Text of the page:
by CFSA Members, Lee and Larry Newlin of Peaceful River Farm in Southern Orange County, North Carolina
A Diagnosis Leads to Education
It was a personal concern for health that unexpectedly led us into sustainable farming. We are Larry and Lee Newlin of Peaceful River Farm, and we purchased an 18-acre tract on the Haw River in southern Orange County in 2010. But it was Lee’s 2005 diagnosis of non-Hodgkin’s lymphoma that started us on this journey.
In January 2005, we met Lee’s oncologist for the first time at Greensboro’s regional cancer center. He didn’t bother to look up from his clipboard as he apologized for keeping us waiting. “What do you know about your prognosis?” he asked.
“We were told by the surgeon who performed the biopsy that the cancer is not aggressive,” we responded.
“Oh no,” he replied curtly, “it’s aggressive non-Hodgkin’s lymphoma, and we’re going to treat it aggressively.” When the shock wore off, Lee asked how she could have gotten cancer. The doctor matter-of-factly responded, “Blood cancers are on the increase, and research is showing a linkage to pesticide exposure. A minority of patients don’t have a recurrence; most do, and some do not respond to treatment and die.”
Needless to say, we soon left that doctor and found a wonderful healer, a nationally recognized researcher at the Duke Cancer Center, who has guided 13 years of Lee’s rebound from the bombardment of earlier chemotherapy while remaining cancer-free.
Lee studied a ream of books about cancer-prevention and nutrition, and was inspired to begin teaching healthy cooking classes from our home in Greensboro. It was overwhelming how few people knew about this connection in battling disease. As part of the educational experience, participants learned more about organic gardening practices from our small kitchen garden.
Journey into Sustainable Farming
We began a quest to learn more about organic gardening. We attended a Sunday afternoon organic gardening class hosted by Fred Broadwell, former Education Director of CFSA, and taught by former CFSA Executive Director, Tony Kleese. Fred pointed Larry toward Central Carolina Community College in Pittsboro as one of the best sustainable ag programs in the country. That spring we attended our first Piedmont Farm Tour, followed that fall by Larry taking classes at Central Carolina Community College and attending our first Sustainable Ag Conference.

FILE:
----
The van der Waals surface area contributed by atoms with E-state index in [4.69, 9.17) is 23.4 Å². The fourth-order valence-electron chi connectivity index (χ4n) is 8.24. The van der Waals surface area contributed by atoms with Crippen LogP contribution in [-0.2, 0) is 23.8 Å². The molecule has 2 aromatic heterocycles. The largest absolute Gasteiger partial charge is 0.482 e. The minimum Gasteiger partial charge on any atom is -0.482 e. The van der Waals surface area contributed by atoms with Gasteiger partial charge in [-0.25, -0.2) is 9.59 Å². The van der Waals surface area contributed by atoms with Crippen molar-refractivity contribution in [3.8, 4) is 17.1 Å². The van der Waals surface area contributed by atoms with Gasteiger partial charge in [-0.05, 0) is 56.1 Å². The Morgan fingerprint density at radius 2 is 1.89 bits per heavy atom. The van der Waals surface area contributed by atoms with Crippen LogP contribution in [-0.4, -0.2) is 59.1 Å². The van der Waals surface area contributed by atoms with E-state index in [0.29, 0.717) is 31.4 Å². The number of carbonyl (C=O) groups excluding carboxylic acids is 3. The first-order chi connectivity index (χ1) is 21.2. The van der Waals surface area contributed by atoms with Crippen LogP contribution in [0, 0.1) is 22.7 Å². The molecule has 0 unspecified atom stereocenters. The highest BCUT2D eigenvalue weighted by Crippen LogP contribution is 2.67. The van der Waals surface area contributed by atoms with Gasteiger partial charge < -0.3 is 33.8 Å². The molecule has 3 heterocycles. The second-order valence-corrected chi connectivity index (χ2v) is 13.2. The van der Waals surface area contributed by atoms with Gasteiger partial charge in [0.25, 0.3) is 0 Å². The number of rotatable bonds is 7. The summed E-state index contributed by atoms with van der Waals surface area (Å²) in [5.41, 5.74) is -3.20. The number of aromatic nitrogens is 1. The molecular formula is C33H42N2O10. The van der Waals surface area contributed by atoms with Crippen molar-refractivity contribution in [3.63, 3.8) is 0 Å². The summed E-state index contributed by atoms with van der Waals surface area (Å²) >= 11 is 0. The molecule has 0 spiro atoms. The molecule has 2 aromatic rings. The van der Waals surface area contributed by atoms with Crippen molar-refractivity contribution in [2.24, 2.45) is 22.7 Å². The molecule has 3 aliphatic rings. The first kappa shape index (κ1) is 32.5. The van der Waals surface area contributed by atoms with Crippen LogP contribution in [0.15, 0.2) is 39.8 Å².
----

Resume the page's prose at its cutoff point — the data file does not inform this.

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We caught the organic farming bug and began thinking seriously about moving from our suburban Greensboro home to a small farm. The Triangle beckoned because of its appeal and because of our ancestral roots in the Snow Camp/Saxapahaw area.
We viewed a number of small farms for sale and happened one weekend on a former retreat center. It was more house and more land than we were looking for, but its location on the Haw River and its natural beauty spoke to us. We could envision Lee’s healthy cooking classes taking place in the building adjacent to the house. It also had the appeal of having five applications of alternative energy.
Yet, the house and soon-to-become Education Barn needed much work. Before we sold our Greensboro house, Lee spent the year overseeing remodeling work, and Larry began landscaping around the house, deer fencing, and cover cropping. We installed irrigation and cleared the streams of invasive undergrowth. We renovated the deck on the back of the house where we now host farm dinners, and below that installed a 1,200 square foot demonstration garden to show visitors what an intensively managed vegetable garden might look like in their own yard (potential savings of $4,000 in annual grocery bills). We added a quarter acre market garden each season.
Soil health is at the forefront of our farming activities today. We add compost and incorporate cover crops to improve moisture and nutrient retention, improve drainage, and stimulate microbial activity. The Haw had once been declared “dead Nature” from textile pollution, agricultural runoff, and suburbanization. By following National Organic Practices we help ensure the continuing rebound of the Haw’s health. We are surrounded by small towns and villages (Saxapahaw, Pittsboro, and Hillsborough) who are robust today in part because of their support of small farms and their care of their respective rivers.